Wednesday, March 16, 2011

Collaborating Potential

A while ago I wrote on my blog about collaborating with Monica Oppen. People seemed very interested in the whole question of collaboration and keen to discuss the idea further here on BAO. I’ve just published a new post on my blog looking at collaboration, particularly in relation to the book arts.

I thought I’d hop over here to stir up the topic in this forum i.e. the BAO blog space, which is a place where collaboration is already happening. However, judging by people’s comments to my original post it seems like there is interest in developing this aspect of BAO.

As a little catalyst, I thought I’d start a list of ways collaboration could work for us, but of course this is purely a conversation starter and I know that you will all have some fabulous ideas of your own.

For any readers who aren’t part of the group, I thought I’d begin by highlighting the collaborative aspects of the group, so far.

  1. When its time to choose our source material, every member is encouraged to make suggestions.
  2. The group selects the text/s to be used as inspiration by voting.
  3. We make our books or objects individually, blogging about the process at our own “comfort level”. The blog is “maintained” (ie posts are published) as a collaborative effort.
  4. Finally, the works come together as a group when they are exhibited, and so the final impression on the viewer is a cumulative group impact. Members are also free to publicise, exhibit or sell their own works apart from the group of course.

So when you write it all down like that, it looks quite an impressive, collaborative effort. But the potential is greater…if we choose! Or, if some of us choose – it isn’t necessary for everybody to start madly collaborating just because some would like it.

The obvious area where collaboration may (from time to time) be increased is in the actual making of the works. Here are a few ways this could happen:

1. Some form of “round robin”.

Group members contribute to the same physical book/s. It could just be one book that is passed around for each artist to add their bit, or we could each start one, do our bit and then pass it on to the next person in a pre-determined order.

2. Individuals pair (or trio?) up to create a single book.

There are so many ways this could be decided – members could invite another group member (who you choose would be based on whatever basis inspires you. It might be the person’s aesthetic, skills, “online personality”, common interest, star sign! whatever); names could be randomly paired;                        perhaps you have an idea for a book but can’t manage a certain aspect yourself – you could invite someone else in the group who you know has those skills. There are so many ways to work this.

3. Buddies/mentoring

With this way, I was thinking that a group member might want to learn specific skills which they know another group member has. It may be something practical or it may be more about working with someone to learn from their “process” and approach.

I’m aware we have a range of experienced and less experienced artists in the group. Some people have a way to approach their work which is well-established and seems fail-safe for them, and I think BAO is  a terrific forum with the potential to “capture” some of this artistic wisdom. We can all fall into the creative doldrums, and a lot of artists cycle in and out regularly. Its an occupational hazard, and I for one am keen to learn ways around the problem.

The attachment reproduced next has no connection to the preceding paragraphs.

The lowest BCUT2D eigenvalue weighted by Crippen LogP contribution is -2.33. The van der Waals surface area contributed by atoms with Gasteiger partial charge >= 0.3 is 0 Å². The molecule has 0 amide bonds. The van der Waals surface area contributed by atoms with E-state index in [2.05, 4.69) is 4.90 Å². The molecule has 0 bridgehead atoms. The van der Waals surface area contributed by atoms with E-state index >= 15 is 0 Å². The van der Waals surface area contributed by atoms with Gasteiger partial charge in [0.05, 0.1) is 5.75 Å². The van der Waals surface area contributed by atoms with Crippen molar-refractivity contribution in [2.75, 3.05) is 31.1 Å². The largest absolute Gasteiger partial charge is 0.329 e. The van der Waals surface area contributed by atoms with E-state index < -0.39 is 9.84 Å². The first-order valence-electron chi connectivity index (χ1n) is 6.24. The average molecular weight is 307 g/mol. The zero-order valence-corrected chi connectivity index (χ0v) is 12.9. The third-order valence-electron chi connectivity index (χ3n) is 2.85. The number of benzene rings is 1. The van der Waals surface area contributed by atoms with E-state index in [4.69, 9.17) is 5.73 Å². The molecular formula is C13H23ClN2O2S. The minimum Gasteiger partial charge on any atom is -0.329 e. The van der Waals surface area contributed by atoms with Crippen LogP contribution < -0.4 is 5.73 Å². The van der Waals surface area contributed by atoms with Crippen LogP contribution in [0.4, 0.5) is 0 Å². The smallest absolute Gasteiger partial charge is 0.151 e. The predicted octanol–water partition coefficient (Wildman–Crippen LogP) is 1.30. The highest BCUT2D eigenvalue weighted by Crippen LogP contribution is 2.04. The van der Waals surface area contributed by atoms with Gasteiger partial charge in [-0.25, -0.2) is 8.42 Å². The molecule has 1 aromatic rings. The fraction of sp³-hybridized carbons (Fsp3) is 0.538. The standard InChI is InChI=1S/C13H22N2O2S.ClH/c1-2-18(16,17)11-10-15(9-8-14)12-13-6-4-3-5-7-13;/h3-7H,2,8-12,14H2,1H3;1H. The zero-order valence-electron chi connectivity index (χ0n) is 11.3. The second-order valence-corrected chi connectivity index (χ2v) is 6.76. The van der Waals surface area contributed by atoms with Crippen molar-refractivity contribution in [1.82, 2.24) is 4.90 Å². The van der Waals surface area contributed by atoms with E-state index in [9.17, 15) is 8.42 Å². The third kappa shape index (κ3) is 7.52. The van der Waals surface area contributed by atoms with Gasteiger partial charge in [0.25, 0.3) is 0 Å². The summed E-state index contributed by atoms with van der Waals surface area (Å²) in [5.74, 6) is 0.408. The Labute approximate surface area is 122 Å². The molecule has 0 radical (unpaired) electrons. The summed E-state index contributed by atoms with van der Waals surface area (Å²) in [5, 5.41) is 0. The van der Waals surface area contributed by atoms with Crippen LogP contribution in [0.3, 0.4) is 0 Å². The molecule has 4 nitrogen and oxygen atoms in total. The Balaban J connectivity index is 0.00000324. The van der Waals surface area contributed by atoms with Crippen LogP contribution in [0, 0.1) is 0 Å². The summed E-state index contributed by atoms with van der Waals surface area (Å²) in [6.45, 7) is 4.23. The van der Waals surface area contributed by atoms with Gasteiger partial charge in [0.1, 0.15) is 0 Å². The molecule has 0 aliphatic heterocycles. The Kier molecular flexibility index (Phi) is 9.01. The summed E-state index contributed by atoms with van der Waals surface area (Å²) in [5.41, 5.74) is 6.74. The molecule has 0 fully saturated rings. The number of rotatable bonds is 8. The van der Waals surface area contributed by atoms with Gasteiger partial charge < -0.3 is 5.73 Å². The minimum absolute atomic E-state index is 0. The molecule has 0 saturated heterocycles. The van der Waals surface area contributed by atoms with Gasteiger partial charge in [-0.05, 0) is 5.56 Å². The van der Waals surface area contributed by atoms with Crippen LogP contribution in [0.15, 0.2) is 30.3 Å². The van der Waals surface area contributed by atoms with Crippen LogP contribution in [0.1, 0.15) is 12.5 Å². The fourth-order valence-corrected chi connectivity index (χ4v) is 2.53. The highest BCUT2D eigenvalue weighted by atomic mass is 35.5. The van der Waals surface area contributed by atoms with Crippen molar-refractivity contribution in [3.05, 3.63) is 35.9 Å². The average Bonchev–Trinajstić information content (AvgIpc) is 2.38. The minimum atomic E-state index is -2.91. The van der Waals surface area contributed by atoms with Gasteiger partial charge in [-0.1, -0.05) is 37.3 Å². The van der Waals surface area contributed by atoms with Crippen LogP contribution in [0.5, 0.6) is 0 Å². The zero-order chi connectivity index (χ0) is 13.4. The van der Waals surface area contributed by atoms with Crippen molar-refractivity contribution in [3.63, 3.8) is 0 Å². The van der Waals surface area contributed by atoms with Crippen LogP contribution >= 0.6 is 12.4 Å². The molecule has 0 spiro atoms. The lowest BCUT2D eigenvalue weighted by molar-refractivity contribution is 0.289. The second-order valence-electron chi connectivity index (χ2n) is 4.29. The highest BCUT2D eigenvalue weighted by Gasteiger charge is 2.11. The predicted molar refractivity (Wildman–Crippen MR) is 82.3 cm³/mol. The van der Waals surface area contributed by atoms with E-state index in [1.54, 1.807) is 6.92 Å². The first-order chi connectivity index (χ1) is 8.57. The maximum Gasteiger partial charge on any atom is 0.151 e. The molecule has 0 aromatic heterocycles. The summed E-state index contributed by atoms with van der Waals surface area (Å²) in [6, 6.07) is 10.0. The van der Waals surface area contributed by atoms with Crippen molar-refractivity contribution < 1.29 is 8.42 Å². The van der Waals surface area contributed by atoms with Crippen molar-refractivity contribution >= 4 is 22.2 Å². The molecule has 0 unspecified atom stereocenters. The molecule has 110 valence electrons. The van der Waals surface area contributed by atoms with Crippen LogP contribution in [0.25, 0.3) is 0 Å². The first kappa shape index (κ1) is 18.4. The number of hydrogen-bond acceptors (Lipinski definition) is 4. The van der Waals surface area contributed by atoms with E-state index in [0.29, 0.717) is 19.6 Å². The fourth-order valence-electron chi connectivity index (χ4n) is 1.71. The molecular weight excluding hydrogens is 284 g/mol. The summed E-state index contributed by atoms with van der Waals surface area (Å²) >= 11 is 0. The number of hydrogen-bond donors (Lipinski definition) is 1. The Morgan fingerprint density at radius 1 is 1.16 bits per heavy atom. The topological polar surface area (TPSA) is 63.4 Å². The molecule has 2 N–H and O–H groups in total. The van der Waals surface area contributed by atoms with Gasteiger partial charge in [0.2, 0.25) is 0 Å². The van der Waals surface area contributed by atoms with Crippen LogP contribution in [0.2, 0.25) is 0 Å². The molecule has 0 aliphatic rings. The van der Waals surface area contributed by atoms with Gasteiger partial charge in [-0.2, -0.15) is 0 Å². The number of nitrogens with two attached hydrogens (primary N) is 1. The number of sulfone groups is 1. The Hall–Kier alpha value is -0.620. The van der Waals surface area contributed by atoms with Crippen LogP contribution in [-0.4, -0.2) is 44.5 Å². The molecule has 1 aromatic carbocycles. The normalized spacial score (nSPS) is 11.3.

Anyway, those are my thoughts on the subject. I hope you’ll all chip in with your thoughts in the comments, remembering that nobody will be forced to collaborate!!!  (it’s just as if we were at war – the choice is yours!)

12 comments:

Ampersand Duck said...

Fantastic post! I love it. I like especially the idea of picking a text and then all contributing to the same book as one of our BAO projects.

One way of doing this might be to pick a text and then negotiate a structure (say, a concertina book) and then each artist takes a line/chunk of text and makes a section of the book that is then constructed by someone like Monica? Just a thought...

ronnie said...

I've just read this post in relation to the other half of the collaborative story on your blog amanda - and it throws up sooo many ideas that I hardly know where to start....

maybe one way of answering this might be to actually write a full blog post in here as response?.....
hmmmmmmmmm..... thinking whilst typing (can't you hear the whirling sound of my brain trying to make headway...)

I think the only thing I'd mention in the comments bit here is how I've discovered the collaborative process of BAO extends beyond the processes of group decision making (and then individual booky making) - to include an organic group effort toward things like - exhibiting/ explaining/ contextualising what this project is..... (eg the impact 7 proposal, the effort to get edition one included as part of SCU acquisitive award) and that has been a very interesting thing to watch unfold and to experience.....

Sara Bowen said...

I agree about the potential for increased collaboration. I'm not madly enthusiastic about round-robin books, mainly because the ones I've seen have been real dogs-breakfasts of things! Perhaps I'm prejudiced: BAO has a wonderful group of artists so our quality would undoubtedly be higher! I've wondered about doing a project where we agree on a size and format (e.g., accordian binding, hard covers, 10cm x 15cm landscape or something) and one of us creates a box for the set..? I guess I see a lot of potential within the group for teaching and mentoring, and also for engaging in wider discussions about making art and making artists' books.